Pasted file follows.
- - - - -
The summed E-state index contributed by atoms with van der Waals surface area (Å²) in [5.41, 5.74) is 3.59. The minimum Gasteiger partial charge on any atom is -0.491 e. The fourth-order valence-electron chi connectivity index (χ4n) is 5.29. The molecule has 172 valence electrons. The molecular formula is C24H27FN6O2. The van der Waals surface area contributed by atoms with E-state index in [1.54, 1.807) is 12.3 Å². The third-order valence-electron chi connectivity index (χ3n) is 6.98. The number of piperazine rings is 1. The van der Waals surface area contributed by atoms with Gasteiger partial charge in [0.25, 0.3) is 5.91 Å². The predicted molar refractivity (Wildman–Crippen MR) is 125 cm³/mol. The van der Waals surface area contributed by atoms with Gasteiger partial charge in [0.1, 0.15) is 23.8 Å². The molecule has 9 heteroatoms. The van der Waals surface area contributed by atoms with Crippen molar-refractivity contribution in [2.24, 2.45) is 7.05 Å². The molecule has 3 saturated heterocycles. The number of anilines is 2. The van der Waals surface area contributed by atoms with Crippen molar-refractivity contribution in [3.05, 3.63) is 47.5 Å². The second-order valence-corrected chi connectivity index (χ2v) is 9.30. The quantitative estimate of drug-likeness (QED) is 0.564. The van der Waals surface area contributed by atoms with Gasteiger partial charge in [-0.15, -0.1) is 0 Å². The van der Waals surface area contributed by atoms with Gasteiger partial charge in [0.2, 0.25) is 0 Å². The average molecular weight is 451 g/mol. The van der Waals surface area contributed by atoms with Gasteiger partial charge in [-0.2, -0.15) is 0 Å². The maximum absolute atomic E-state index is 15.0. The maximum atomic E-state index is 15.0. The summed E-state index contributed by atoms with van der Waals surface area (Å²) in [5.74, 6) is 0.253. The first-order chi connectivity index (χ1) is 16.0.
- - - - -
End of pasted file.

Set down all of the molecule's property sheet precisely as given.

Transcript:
The summed E-state index contributed by atoms with van der Waals surface area (Å²) in [5.41, 5.74) is 3.59. The minimum Gasteiger partial charge on any atom is -0.491 e. The fourth-order valence-electron chi connectivity index (χ4n) is 5.29. The molecule has 172 valence electrons. The molecular formula is C24H27FN6O2. The van der Waals surface area contributed by atoms with E-state index in [1.54, 1.807) is 12.3 Å². The third-order valence-electron chi connectivity index (χ3n) is 6.98. The number of piperazine rings is 1. The van der Waals surface area contributed by atoms with Gasteiger partial charge in [0.25, 0.3) is 5.91 Å². The predicted molar refractivity (Wildman–Crippen MR) is 125 cm³/mol. The van der Waals surface area contributed by atoms with Gasteiger partial charge in [0.1, 0.15) is 23.8 Å². The molecule has 9 heteroatoms. The van der Waals surface area contributed by atoms with Crippen molar-refractivity contribution in [2.24, 2.45) is 7.05 Å². The molecule has 3 saturated heterocycles. The number of anilines is 2. The van der Waals surface area contributed by atoms with Crippen molar-refractivity contribution in [3.05, 3.63) is 47.5 Å². The second-order valence-corrected chi connectivity index (χ2v) is 9.30. The quantitative estimate of drug-likeness (QED) is 0.564. The van der Waals surface area contributed by atoms with Gasteiger partial charge in [-0.15, -0.1) is 0 Å². The van der Waals surface area contributed by atoms with Gasteiger partial charge in [0.2, 0.25) is 0 Å². The average molecular weight is 451 g/mol. The van der Waals surface area contributed by atoms with Gasteiger partial charge in [-0.2, -0.15) is 0 Å². The maximum absolute atomic E-state index is 15.0. The maximum atomic E-state index is 15.0. The summed E-state index contributed by atoms with van der Waals surface area (Å²) in [5.74, 6) is 0.253. The first-order chi connectivity index (χ1) is 16.0.